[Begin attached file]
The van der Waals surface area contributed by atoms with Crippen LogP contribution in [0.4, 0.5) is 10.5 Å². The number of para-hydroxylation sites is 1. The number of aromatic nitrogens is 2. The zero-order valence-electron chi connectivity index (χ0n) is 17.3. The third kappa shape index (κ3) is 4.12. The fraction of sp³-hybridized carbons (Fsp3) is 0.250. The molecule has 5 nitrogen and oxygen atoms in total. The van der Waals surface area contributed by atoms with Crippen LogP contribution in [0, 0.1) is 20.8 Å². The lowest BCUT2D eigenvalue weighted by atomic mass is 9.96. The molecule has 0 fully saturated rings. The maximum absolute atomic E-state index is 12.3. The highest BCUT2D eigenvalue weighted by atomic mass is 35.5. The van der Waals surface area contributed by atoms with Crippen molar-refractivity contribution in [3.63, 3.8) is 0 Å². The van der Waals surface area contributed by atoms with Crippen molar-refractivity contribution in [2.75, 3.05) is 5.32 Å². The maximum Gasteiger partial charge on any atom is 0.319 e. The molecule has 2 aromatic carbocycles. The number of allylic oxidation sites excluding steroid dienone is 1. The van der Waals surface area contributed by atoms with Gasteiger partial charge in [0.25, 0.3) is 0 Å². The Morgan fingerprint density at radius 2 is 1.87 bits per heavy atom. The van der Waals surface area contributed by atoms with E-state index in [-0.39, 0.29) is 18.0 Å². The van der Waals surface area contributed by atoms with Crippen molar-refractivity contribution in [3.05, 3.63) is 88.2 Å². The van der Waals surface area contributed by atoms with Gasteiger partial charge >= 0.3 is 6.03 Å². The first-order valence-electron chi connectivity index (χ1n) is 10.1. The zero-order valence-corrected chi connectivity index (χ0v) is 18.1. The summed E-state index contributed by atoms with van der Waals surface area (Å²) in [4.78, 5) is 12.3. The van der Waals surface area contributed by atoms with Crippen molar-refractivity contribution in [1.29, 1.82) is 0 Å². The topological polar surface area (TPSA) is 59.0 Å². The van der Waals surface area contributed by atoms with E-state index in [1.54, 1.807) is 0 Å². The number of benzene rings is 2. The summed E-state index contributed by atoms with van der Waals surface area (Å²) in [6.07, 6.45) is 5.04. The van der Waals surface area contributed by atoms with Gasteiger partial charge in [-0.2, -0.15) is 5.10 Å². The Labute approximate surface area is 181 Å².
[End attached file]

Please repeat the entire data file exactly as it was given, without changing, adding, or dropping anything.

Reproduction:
The van der Waals surface area contributed by atoms with Crippen LogP contribution in [0.4, 0.5) is 10.5 Å². The number of para-hydroxylation sites is 1. The number of aromatic nitrogens is 2. The zero-order valence-electron chi connectivity index (χ0n) is 17.3. The third kappa shape index (κ3) is 4.12. The fraction of sp³-hybridized carbons (Fsp3) is 0.250. The molecule has 5 nitrogen and oxygen atoms in total. The van der Waals surface area contributed by atoms with Crippen LogP contribution in [0, 0.1) is 20.8 Å². The lowest BCUT2D eigenvalue weighted by atomic mass is 9.96. The molecule has 0 fully saturated rings. The maximum absolute atomic E-state index is 12.3. The highest BCUT2D eigenvalue weighted by atomic mass is 35.5. The van der Waals surface area contributed by atoms with Crippen molar-refractivity contribution in [3.63, 3.8) is 0 Å². The van der Waals surface area contributed by atoms with Crippen molar-refractivity contribution in [2.75, 3.05) is 5.32 Å². The maximum Gasteiger partial charge on any atom is 0.319 e. The molecule has 2 aromatic carbocycles. The number of allylic oxidation sites excluding steroid dienone is 1. The van der Waals surface area contributed by atoms with Gasteiger partial charge in [0.25, 0.3) is 0 Å². The Morgan fingerprint density at radius 2 is 1.87 bits per heavy atom. The van der Waals surface area contributed by atoms with E-state index in [-0.39, 0.29) is 18.0 Å². The van der Waals surface area contributed by atoms with Crippen molar-refractivity contribution in [3.05, 3.63) is 88.2 Å². The van der Waals surface area contributed by atoms with Gasteiger partial charge >= 0.3 is 6.03 Å². The first-order valence-electron chi connectivity index (χ1n) is 10.1. The zero-order valence-corrected chi connectivity index (χ0v) is 18.1. The summed E-state index contributed by atoms with van der Waals surface area (Å²) in [4.78, 5) is 12.3. The van der Waals surface area contributed by atoms with Crippen molar-refractivity contribution in [1.29, 1.82) is 0 Å². The topological polar surface area (TPSA) is 59.0 Å². The van der Waals surface area contributed by atoms with E-state index in [1.54, 1.807) is 0 Å². The number of benzene rings is 2. The summed E-state index contributed by atoms with van der Waals surface area (Å²) in [6.07, 6.45) is 5.04. The van der Waals surface area contributed by atoms with Gasteiger partial charge in [-0.2, -0.15) is 5.10 Å². The Labute approximate surface area is 181 Å².